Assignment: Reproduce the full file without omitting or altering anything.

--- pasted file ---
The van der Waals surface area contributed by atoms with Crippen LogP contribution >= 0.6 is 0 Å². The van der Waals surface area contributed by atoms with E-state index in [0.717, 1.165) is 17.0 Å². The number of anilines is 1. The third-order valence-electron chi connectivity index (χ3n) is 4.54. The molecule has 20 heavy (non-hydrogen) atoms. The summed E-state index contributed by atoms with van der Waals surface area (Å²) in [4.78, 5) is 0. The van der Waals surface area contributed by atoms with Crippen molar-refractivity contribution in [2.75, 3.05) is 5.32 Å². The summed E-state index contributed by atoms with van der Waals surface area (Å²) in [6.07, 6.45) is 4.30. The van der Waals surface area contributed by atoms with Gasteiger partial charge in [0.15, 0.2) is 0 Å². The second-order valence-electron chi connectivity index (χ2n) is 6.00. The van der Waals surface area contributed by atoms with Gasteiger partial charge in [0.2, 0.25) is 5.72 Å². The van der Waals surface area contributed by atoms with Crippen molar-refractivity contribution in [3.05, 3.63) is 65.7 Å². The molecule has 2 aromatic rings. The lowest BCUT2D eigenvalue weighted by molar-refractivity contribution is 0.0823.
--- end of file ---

The van der Waals surface area contributed by atoms with Crippen LogP contribution >= 0.6 is 0 Å². The van der Waals surface area contributed by atoms with E-state index in [0.717, 1.165) is 17.0 Å². The number of anilines is 1. The third-order valence-electron chi connectivity index (χ3n) is 4.54. The molecule has 20 heavy (non-hydrogen) atoms. The summed E-state index contributed by atoms with van der Waals surface area (Å²) in [4.78, 5) is 0. The van der Waals surface area contributed by atoms with Crippen molar-refractivity contribution in [2.75, 3.05) is 5.32 Å². The summed E-state index contributed by atoms with van der Waals surface area (Å²) in [6.07, 6.45) is 4.30. The van der Waals surface area contributed by atoms with Gasteiger partial charge in [0.15, 0.2) is 0 Å². The second-order valence-electron chi connectivity index (χ2n) is 6.00. The van der Waals surface area contributed by atoms with Gasteiger partial charge in [0.2, 0.25) is 5.72 Å². The van der Waals surface area contributed by atoms with Crippen molar-refractivity contribution in [3.05, 3.63) is 65.7 Å². The molecule has 2 aromatic rings. The lowest BCUT2D eigenvalue weighted by molar-refractivity contribution is 0.0823.